Toned for success

There's a common perception that selling printing hardware into the enterprise segment is the IT industry's version of a not-for-profit activity.

  • E-Mail
By  Andrew Seymour Published  October 10, 2007

Irrespective of whether it's multifunctional products, large format printers or single function devices, any reseller addressing the enterprise sector will admit that customers drive a hard bargain when it comes to price. In fact, the policy of almost giving the printer away for free and attempting to make the money back on consumables has become a way of life for the channel. After all, as printer industry veterans are fond of saying, it's more profitable to be the company selling the petrol than the company selling the cars.

But with margins on consumables also coming under pressure and rapid advancements being made in printing technology, this school of thought is in danger of becoming outdated. As the Middle East IT market matures, it is clear that the winners in the enterprise reseller space are going to be those with a business model that is more sophisticated than shipping a load of cheap boxes in the hope it will lead to a flow of cartridge and toner sales.

The channel will sell lower volumes of networked products than the current volume of standalone products, which will mean having to make more margin per box to survive.

To comprehend where the opportunities lie for Middle East resellers, the channel needs to understand the challenges that enterprises in the region are facing when it comes to their printing environments. With enterprise companies loosely defined as organisations with a network containing over 1,000 terminals, often distributed across several locations, the demands of serving this sector are rarely conventional.

"In the SMB market it is still just the workload you are looking at because you are not looking at too many complications as far as the software requirements are concerned, but when you are talking about the enterprise it is a completely different platform because there are more users, more shared networks and each network might have multiple printers," explained Varsha Katara, marketing manager at Epson Middle East.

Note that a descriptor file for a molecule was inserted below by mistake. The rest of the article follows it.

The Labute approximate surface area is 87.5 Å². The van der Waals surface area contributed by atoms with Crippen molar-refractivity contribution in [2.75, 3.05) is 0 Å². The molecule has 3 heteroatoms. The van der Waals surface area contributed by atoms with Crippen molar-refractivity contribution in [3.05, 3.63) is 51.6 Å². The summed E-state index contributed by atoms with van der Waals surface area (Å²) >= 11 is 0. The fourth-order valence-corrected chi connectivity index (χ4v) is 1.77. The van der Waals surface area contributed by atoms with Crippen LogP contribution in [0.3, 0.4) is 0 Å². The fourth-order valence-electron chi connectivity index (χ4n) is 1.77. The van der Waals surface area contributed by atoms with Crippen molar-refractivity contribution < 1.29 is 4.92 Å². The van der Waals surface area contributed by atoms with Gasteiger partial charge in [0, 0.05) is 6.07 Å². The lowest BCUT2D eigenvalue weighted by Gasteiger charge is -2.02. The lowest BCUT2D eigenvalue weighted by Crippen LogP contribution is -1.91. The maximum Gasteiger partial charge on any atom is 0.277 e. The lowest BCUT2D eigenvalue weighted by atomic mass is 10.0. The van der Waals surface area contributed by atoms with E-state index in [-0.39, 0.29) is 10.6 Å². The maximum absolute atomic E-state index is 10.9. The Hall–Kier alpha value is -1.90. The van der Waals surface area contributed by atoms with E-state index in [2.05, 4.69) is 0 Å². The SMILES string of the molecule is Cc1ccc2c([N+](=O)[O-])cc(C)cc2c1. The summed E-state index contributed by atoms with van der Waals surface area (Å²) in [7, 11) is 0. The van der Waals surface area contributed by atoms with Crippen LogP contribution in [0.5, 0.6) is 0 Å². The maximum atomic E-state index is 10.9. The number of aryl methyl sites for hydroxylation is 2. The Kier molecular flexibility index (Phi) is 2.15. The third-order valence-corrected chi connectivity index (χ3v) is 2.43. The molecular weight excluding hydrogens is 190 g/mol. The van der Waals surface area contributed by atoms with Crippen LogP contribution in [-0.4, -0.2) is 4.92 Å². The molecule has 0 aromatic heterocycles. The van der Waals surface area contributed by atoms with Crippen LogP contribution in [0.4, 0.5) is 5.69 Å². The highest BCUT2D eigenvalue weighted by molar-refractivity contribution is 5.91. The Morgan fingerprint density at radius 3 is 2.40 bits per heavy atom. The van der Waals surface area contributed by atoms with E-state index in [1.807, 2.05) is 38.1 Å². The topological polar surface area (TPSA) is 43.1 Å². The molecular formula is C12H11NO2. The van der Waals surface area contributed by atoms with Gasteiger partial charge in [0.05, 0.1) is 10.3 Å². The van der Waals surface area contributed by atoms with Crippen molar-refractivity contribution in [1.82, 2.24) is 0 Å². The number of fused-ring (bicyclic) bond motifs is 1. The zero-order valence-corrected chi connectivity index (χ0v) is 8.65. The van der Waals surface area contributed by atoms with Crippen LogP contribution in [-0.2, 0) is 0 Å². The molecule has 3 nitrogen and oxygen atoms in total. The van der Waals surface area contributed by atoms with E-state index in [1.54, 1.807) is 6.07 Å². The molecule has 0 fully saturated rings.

In many enterprise organisations, expectations of what a printing infrastructure should deliver are rising dramatically. Customers aren't just demanding complete compatibility with their operating systems and ERP packages, but assurances that their printing hardware is adaptable to any future software additions they may be planning. Investing in a varied printer fleet, while still keeping the SKUs of consumables as minimal and simple as possible, remains at the forefront of their agenda, while security is also shaping purchasing behaviour.

"Enterprises are clearly concerned about the security and reliability of the hardware," said Ranjit Gurkar, general manager of the printing and solutions division at Brother Gulf (main picture). "And when it comes to security I even mean things like data encryption because it's common knowledge today that when you send a print command to a printer on a network it can, if required, be intercepted by a hacker."

Other printing concerns, such as return on investment, maintenance, consumables availability and even whether buying printed pages as a managed service is a feasible alternative to printer ownership, are all areas that resellers need to have answers for.